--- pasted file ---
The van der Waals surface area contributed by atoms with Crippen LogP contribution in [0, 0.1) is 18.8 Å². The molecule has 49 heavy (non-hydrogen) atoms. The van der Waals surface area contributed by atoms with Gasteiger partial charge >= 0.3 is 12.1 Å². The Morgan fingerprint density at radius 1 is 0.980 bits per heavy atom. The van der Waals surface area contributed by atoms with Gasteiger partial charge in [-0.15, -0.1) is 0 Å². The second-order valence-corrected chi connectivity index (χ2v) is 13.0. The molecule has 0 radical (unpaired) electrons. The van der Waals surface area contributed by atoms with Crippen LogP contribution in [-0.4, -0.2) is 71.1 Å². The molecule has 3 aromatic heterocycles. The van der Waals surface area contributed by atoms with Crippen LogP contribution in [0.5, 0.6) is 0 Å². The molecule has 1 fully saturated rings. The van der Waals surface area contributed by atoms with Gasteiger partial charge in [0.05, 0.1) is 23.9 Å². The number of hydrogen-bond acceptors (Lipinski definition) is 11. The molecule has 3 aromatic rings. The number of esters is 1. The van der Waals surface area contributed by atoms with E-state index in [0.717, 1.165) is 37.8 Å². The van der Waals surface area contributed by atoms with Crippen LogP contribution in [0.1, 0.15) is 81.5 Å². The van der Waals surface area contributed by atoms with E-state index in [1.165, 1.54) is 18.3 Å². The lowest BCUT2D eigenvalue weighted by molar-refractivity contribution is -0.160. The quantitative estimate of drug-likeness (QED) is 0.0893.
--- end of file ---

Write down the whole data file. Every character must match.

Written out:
The van der Waals surface area contributed by atoms with Crippen LogP contribution in [0, 0.1) is 18.8 Å². The molecule has 49 heavy (non-hydrogen) atoms. The van der Waals surface area contributed by atoms with Gasteiger partial charge >= 0.3 is 12.1 Å². The Morgan fingerprint density at radius 1 is 0.980 bits per heavy atom. The van der Waals surface area contributed by atoms with Gasteiger partial charge in [-0.15, -0.1) is 0 Å². The second-order valence-corrected chi connectivity index (χ2v) is 13.0. The molecule has 0 radical (unpaired) electrons. The van der Waals surface area contributed by atoms with Crippen LogP contribution in [-0.4, -0.2) is 71.1 Å². The molecule has 3 aromatic heterocycles. The van der Waals surface area contributed by atoms with Crippen LogP contribution in [0.5, 0.6) is 0 Å². The molecule has 1 fully saturated rings. The van der Waals surface area contributed by atoms with Gasteiger partial charge in [0.05, 0.1) is 23.9 Å². The number of hydrogen-bond acceptors (Lipinski definition) is 11. The molecule has 3 aromatic rings. The number of esters is 1. The van der Waals surface area contributed by atoms with E-state index in [0.717, 1.165) is 37.8 Å². The van der Waals surface area contributed by atoms with Crippen LogP contribution in [0.1, 0.15) is 81.5 Å². The van der Waals surface area contributed by atoms with E-state index in [1.165, 1.54) is 18.3 Å². The lowest BCUT2D eigenvalue weighted by molar-refractivity contribution is -0.160. The quantitative estimate of drug-likeness (QED) is 0.0893.